CommonSense Media just put out an interesting guide to Apps called PowerUp that might help students with special needs and learning disabilities. I think one of the possibilities of touchscreen and multimedia devices is that it can make a wider array of content more available to a wider range of students. But, let’s face it, there is a lot of junk apps out there, too. CommonSense Media does a nice job of annotating the apps in this free list (which is also downloadable as a PDF) and putting them into various categories, and then sorted by difficulty/age levels, that can be helpful for teachers and parents to consider.
The apps are sorted into:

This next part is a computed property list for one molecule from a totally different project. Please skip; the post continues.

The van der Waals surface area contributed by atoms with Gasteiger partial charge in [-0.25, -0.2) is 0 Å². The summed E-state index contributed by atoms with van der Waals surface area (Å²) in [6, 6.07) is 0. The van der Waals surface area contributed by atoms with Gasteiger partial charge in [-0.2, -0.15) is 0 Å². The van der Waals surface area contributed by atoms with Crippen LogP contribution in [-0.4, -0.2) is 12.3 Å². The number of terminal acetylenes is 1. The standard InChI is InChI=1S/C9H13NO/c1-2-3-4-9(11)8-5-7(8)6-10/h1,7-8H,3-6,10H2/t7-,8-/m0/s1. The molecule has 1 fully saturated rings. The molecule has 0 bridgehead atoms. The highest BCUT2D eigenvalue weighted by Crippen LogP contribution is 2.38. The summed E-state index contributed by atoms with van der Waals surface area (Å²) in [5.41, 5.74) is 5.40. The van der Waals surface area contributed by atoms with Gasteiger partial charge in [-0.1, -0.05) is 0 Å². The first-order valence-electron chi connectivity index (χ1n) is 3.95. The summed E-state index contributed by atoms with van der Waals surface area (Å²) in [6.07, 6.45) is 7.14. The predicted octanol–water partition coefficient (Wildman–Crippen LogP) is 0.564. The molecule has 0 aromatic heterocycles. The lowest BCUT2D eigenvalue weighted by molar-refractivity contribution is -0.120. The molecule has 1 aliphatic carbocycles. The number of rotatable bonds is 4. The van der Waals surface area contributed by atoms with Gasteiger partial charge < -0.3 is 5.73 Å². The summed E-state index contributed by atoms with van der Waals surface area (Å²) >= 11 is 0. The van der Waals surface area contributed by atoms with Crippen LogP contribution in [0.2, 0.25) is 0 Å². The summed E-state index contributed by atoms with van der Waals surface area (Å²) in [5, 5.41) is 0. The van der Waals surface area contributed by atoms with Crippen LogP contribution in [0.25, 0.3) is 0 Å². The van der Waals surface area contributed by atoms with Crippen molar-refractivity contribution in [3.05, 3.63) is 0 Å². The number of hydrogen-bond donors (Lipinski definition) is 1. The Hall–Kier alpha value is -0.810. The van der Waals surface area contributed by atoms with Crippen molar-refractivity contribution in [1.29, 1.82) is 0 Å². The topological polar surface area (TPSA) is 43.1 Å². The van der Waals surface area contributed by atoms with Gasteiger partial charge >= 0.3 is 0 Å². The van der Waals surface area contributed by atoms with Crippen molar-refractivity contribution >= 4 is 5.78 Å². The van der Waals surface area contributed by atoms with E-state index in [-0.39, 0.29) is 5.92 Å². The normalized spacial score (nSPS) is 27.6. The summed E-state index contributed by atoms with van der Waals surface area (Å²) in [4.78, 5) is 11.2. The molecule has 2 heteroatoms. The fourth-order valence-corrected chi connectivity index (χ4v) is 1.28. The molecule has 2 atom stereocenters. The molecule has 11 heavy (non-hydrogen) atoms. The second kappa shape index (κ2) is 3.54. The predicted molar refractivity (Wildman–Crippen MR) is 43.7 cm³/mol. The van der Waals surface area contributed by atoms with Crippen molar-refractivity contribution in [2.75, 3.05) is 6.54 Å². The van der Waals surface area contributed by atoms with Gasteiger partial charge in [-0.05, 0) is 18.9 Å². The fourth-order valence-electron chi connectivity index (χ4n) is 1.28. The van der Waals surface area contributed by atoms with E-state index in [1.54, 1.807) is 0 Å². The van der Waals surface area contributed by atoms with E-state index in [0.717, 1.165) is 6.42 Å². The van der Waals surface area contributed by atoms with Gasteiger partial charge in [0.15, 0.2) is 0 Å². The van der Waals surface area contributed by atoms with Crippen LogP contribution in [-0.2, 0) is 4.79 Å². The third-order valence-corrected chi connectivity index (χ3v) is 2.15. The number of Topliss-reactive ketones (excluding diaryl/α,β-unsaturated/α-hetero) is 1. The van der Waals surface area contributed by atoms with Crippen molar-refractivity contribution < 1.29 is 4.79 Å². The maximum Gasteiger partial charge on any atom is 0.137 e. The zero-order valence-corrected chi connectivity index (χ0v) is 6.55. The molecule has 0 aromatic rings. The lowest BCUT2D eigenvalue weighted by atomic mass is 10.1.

- Social Interaction
- Motor Skills
Not all of the apps are free, however. But they do seem like an interesting collection worth a gander.
Here’s what they say about their list:
“No matter which hurdles your kid faces, the apps and other media included in Power Up can give them an added boost. We don’t expect an app to be a complete solution, of course. Working with kids who face challenges requires lots of time, attention, and patience on the part of a parent, teacher, or other adult caregiver. Our goal is to offer you a host of fun, well-designed apps that were recommended and tested by field experts. We hope they can become a part of your toolkit as you work with your child.” — CommonSense Media PowerUp
Peace (in the powering up),